CHAMPAIGN (AP) – Illinois House Speaker Michael Madigan is pushing to give small companies equal access to tax breaks that big corporations have, but the proposal has been met with skepticism in the state’s business community, including about what effect it actually would have.
The plan takes aim at special EDGE credits – tax breaks a small number of big companies like Sears Holding Corp. and OfficeMax have sought by going directly to the General Assembly with threats to leave the state. EDGE credits are the state’s primary means of luring or keeping companies and jobs, but they’re usually administered by the Department of Commerce and Economic Opportunity and include performance standards. Companies that have gone straight to the General Assembly want to cut their own deals with perks not available to other companies.
Madigan’s plan would make the tax credits available to businesses with fewer than 100 employees, and target credits at areas of high poverty and unemployment. But some small business owners say such credits might have little impact on their decisions, and executives are raising objections to a provision that would require them to reveal private information.
Experts say Madigan’s legislation is at least partially an exercise in election-year politics, by catering to a constituency friendlier to Democrats. Neither Madigan’s staff nor the state Department of Commerce and Economic Opportunity has estimated yet what the plan could cost.
The state’s attention turned to business tax breaks after a string of big companies tried, and sometimes succeeded, to cut their own deals with the General Assembly.
“It was quite a frenzy, which I think is where Madigan thought, ‘Wow, this could be a monthly occurrence,’” Madigan spokesman Steve Brown said.
The speaker’s legislation would try to make these one-off deals less appealing to businesses, in part by requiring that they make income and tax details public.
Illinois Chamber of Commerce President Doug Whitley said he’s OK with stopping companies from cutting special deals. But he said few if any would agree to public disclosure of tax information, which also would be a “red flag” to businesses already leery of Illinois.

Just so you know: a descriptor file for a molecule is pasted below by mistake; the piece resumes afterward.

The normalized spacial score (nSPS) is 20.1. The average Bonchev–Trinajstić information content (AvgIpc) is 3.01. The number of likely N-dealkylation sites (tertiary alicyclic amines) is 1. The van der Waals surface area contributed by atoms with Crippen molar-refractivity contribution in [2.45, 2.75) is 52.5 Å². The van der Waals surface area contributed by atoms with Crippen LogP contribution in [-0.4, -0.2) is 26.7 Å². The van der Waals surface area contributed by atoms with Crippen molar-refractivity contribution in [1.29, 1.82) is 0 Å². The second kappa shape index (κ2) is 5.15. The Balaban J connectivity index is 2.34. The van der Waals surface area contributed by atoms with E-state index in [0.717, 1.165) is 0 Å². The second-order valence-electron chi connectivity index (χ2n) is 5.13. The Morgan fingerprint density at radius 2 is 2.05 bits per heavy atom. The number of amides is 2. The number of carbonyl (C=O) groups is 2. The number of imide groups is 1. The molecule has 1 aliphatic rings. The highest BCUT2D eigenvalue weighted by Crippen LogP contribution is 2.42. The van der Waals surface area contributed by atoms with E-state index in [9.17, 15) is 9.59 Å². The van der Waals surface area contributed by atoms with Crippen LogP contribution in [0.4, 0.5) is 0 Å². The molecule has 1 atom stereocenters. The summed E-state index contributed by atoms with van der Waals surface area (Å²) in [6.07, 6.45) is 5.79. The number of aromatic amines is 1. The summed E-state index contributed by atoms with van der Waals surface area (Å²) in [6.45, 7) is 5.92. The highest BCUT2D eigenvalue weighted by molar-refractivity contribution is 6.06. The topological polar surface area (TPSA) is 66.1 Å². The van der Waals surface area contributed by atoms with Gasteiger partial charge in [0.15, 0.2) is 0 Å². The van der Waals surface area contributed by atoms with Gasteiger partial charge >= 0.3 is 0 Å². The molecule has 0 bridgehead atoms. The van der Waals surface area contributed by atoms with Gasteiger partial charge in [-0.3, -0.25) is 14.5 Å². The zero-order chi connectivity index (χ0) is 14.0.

“I think that Illinois continues to send the signal that we are not particularly business-friendly,” he said.
Whitley said it would be better to expand tax breaks to sales taxes, among others – a move that would reach more companies.
A recurring complaint about Illinois’ tax breaks is that small businesses don’t have equal access.
Madigan’s plan would remove a current requirement for new capital investment of $1 million. A business with fewer than 100 employees would merely have to add at least five new jobs.
But regulation and workers’ compensation are far bigger issues to the 11,000 Illinois companies that are part of the National Federation of Independent Business, said Kim Maisch, the group’s state director.
“I don’t ever have anybody say, ‘Can you get me a $1,500 tax credit?’” she said, noting that almost all NFIB members in the state employ 50 or fewer people.
One of those members, however, says he’s willing to give the plan a look.
“Job creation is what it’s all about, and tax credits can help you do that,” said Todd Kaeb, who co-owns KSI Conveyors Inc. and Illinois Grain and Seed in Cissna Park, about 40 miles northeast of Champaign.
Under Madigan’s proposal, deals would be contingent on creating new jobs in areas where 20 percent of residents live in poverty or where unemployment is more than 3 percentage points above the state rate.
The legislation would cap the size of credits available for retaining jobs, but raise the cap if the jobs are in those underprivileged areas.
“We want to spread the benefits of this across more areas of the state,” said David Roeder, a spokesman for DCEO, which is working with Madigan on his plan.
Kaeb, the small-business owner, expressed doubts, saying no business owner would expand based on tax breaks. The economics of a move or expansion would have to make sense on their own, he said.
The proposal comes in an election year when Democrats are trying to lure friendly voters to the polls. Madigan’s proposal is probably part of that, said Kent Redfield, a professor emeritus of political science at the University of Illinois-Springfield.
“The speaker’s caucus and Democrats in general tend to represent districts that fall more into” high unemployment and poverty areas, he said. Lawmakers “can take credit for being involved in DCEO, cutting ribbons and all of that.”
Madigan spokesman Brown didn’t quibble with the argument. “We also understand, frankly, that it’s an election year,” he said.
He said more legislation may be on the way related to business taxes and incentives, though declined to offer details.
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